The original cost breakdown for the study involved $72,000 from the county through Proposition 1, the state’s Groundwater Grant Program, and $71,800 split between PID and Cal Water.

The board left open the idea that a broader pipeline feasibility study could be commissioned in the future. A wide-ranging public meeting to discuss water issues, including the proposed pipeline and uses for the county’s “Table A” water allocation through the State Water Project, was scheduled for Dec. 17.

During the lengthy public comment period Tuesday, proponents of the study urged the board to continue funding the work, which they said only would determine whether the proposed pipeline project is feasible or not. They said a pipeline could help keep PID solvent after its two years of “backfill” money from the state—about $14 million—runs dry.

Mike Greer, president of the Paradise Unified School District board, told the supervisors that he supported the study. The school district, Greer said, is undergoing its five-year plan, and the study could help with budgeting.

“Paradise Unified School District is the community,” he said. “If we can’t have our families up here—our students up here—and if there’s a question about the water and how expensive is it going to be, it’s going to really make a difference on how fast Paradise can re-establish itself.”

Paradise Mayor Jody Jones said the issue at hand amounted to Paradise being in control “of its own destiny.”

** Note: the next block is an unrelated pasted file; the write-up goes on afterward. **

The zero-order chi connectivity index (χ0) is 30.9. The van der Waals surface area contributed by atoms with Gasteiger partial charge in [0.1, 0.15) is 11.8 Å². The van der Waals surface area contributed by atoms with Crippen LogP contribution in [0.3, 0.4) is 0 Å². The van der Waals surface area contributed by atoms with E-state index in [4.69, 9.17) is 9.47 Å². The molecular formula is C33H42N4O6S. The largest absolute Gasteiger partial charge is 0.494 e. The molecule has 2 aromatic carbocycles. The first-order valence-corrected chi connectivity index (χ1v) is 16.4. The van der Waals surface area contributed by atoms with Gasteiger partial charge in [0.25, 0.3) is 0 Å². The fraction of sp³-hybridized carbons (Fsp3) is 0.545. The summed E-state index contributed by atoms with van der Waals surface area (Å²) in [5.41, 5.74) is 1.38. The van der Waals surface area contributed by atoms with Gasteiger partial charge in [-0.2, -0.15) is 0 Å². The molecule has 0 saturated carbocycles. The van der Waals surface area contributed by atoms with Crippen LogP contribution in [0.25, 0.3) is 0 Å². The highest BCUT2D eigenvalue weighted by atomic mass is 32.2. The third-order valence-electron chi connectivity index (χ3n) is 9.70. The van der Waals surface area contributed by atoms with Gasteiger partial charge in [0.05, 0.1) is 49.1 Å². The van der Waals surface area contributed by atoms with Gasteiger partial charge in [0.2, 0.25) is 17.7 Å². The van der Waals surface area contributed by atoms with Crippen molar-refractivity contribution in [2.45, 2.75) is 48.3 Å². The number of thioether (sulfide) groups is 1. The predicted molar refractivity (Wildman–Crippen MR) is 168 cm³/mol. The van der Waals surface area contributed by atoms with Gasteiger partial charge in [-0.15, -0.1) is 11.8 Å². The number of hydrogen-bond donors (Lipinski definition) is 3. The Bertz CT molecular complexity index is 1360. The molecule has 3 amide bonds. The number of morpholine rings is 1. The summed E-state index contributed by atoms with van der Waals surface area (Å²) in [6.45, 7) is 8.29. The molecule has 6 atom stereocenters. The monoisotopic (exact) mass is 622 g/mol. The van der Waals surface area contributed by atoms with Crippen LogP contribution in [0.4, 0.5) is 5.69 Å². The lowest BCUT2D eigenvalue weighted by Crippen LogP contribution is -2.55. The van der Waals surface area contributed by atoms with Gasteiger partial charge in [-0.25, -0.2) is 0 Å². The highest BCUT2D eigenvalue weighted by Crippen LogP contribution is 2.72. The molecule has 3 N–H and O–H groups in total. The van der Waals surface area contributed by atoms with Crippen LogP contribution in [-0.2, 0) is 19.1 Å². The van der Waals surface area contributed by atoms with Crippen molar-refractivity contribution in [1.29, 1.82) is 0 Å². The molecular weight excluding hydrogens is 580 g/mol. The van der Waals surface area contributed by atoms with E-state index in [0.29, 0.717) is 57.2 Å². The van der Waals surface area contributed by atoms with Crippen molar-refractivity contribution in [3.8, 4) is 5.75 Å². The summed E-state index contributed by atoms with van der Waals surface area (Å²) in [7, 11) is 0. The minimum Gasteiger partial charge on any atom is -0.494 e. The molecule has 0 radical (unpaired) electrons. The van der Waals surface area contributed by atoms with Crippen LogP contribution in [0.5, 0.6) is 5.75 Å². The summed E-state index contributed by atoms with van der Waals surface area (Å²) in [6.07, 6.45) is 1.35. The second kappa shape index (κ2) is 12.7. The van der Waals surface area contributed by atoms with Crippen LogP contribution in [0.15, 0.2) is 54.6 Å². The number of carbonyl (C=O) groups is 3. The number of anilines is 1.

The state, Jones said, wants PID to explore consolidating with another entity, likely Cal Water. Without the study and possible pipeline project, she said, PID may be forced to.

“We don’t want that,” the mayor said. “Deciding what is in the best interest of Paradise and [PID] is really not the job of the Board of Supervisors. It’s our job. My job, and the … irrigation district board’s job.”

Some speakers, however, opposed the study, claiming it was a “water grab” by Cal Water. Others lamented not being consulted in the process.

Chico Mayor Randall Stone told the board that he opposed the study in its current form. The city of Chico, he said, has not been consulted, which “should tell you something right off the bat.”

Stone said the ratepayers most impacted by the study have not been included in the process, and they should be.

“I’m very uncomfortable moving forward at this point,” he said. “I would feel much better if the feasibility study at least were incorporating what the impact would be to our community and to our ratepayers.”

Ryann Newman, member of the Miocene Canal Coalition, criticized the scope of the study, citing its lack of inclusiveness. She requested that her group be included as participants.

“Neither Cal Water or PID have advanced any solutions with respects to the Miocene,” she said. “To be brutally honest, from our perspective, any agency eyeing water rights and water conveyance systems off the Ridge should be able to do far more than sit silently and watch us fight with our hands tied behind our backs.”